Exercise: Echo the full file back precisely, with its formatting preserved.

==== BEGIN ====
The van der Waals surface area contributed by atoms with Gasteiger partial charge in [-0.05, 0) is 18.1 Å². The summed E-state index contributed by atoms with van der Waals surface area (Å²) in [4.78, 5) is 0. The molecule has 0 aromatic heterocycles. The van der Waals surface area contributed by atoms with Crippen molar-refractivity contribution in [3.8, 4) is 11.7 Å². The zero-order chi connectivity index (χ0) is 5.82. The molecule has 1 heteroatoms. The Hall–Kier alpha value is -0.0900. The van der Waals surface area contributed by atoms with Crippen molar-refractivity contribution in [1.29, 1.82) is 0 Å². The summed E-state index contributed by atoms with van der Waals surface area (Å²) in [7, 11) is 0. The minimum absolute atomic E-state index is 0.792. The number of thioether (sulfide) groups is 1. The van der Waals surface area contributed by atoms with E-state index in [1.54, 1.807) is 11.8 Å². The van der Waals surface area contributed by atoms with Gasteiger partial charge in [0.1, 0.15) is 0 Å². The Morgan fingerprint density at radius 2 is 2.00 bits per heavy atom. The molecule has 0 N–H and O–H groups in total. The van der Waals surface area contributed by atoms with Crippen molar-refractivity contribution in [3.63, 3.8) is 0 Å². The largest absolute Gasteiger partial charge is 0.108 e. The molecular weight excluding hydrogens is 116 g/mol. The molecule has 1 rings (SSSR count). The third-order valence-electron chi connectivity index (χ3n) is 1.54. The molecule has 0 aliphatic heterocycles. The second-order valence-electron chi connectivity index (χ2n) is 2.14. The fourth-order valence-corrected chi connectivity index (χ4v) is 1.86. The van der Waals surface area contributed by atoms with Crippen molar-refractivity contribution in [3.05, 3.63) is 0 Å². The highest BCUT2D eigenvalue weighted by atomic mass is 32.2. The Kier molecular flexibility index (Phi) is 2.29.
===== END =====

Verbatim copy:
The van der Waals surface area contributed by atoms with Gasteiger partial charge in [-0.05, 0) is 18.1 Å². The summed E-state index contributed by atoms with van der Waals surface area (Å²) in [4.78, 5) is 0. The molecule has 0 aromatic heterocycles. The van der Waals surface area contributed by atoms with Crippen molar-refractivity contribution in [3.8, 4) is 11.7 Å². The zero-order chi connectivity index (χ0) is 5.82. The molecule has 1 heteroatoms. The Hall–Kier alpha value is -0.0900. The van der Waals surface area contributed by atoms with Crippen molar-refractivity contribution in [1.29, 1.82) is 0 Å². The summed E-state index contributed by atoms with van der Waals surface area (Å²) in [7, 11) is 0. The minimum absolute atomic E-state index is 0.792. The number of thioether (sulfide) groups is 1. The van der Waals surface area contributed by atoms with E-state index in [1.54, 1.807) is 11.8 Å². The van der Waals surface area contributed by atoms with Gasteiger partial charge in [0.1, 0.15) is 0 Å². The Morgan fingerprint density at radius 2 is 2.00 bits per heavy atom. The molecule has 0 N–H and O–H groups in total. The van der Waals surface area contributed by atoms with Crippen molar-refractivity contribution in [3.63, 3.8) is 0 Å². The largest absolute Gasteiger partial charge is 0.108 e. The molecular weight excluding hydrogens is 116 g/mol. The molecule has 1 rings (SSSR count). The third-order valence-electron chi connectivity index (χ3n) is 1.54. The molecule has 0 aliphatic heterocycles. The second-order valence-electron chi connectivity index (χ2n) is 2.14. The fourth-order valence-corrected chi connectivity index (χ4v) is 1.86. The van der Waals surface area contributed by atoms with Crippen molar-refractivity contribution in [3.05, 3.63) is 0 Å². The highest BCUT2D eigenvalue weighted by atomic mass is 32.2. The Kier molecular flexibility index (Phi) is 2.29.